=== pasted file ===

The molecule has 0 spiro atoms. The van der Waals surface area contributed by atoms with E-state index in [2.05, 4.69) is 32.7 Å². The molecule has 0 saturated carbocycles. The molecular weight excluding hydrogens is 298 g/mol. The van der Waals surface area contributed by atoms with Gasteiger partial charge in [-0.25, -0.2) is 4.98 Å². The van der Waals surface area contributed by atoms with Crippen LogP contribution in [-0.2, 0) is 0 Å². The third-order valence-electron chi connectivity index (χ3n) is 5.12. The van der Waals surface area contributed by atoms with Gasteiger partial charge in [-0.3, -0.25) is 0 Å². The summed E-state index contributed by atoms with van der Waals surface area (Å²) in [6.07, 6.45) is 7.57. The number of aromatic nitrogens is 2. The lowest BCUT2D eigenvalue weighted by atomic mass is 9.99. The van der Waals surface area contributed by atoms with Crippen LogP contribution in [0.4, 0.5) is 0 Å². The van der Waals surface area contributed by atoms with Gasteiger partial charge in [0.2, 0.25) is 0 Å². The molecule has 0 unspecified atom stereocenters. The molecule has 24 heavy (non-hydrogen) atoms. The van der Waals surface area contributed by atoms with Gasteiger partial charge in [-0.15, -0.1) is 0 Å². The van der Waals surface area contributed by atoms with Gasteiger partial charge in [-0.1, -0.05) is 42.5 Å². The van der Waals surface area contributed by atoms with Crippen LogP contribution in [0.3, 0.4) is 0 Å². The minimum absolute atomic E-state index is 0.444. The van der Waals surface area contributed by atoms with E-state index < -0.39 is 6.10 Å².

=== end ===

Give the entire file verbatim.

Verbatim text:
The molecule has 0 spiro atoms. The van der Waals surface area contributed by atoms with E-state index in [2.05, 4.69) is 32.7 Å². The molecule has 0 saturated carbocycles. The molecular weight excluding hydrogens is 298 g/mol. The van der Waals surface area contributed by atoms with Gasteiger partial charge in [-0.25, -0.2) is 4.98 Å². The van der Waals surface area contributed by atoms with Crippen LogP contribution in [-0.2, 0) is 0 Å². The third-order valence-electron chi connectivity index (χ3n) is 5.12. The van der Waals surface area contributed by atoms with Gasteiger partial charge in [-0.3, -0.25) is 0 Å². The summed E-state index contributed by atoms with van der Waals surface area (Å²) in [6.07, 6.45) is 7.57. The number of aromatic nitrogens is 2. The lowest BCUT2D eigenvalue weighted by atomic mass is 9.99. The van der Waals surface area contributed by atoms with Crippen LogP contribution in [0.4, 0.5) is 0 Å². The van der Waals surface area contributed by atoms with Gasteiger partial charge in [0.2, 0.25) is 0 Å². The molecule has 0 unspecified atom stereocenters. The molecule has 24 heavy (non-hydrogen) atoms. The van der Waals surface area contributed by atoms with Gasteiger partial charge in [-0.15, -0.1) is 0 Å². The van der Waals surface area contributed by atoms with Gasteiger partial charge in [-0.1, -0.05) is 42.5 Å². The van der Waals surface area contributed by atoms with Crippen LogP contribution in [0.3, 0.4) is 0 Å². The minimum absolute atomic E-state index is 0.444. The van der Waals surface area contributed by atoms with E-state index < -0.39 is 6.10 Å².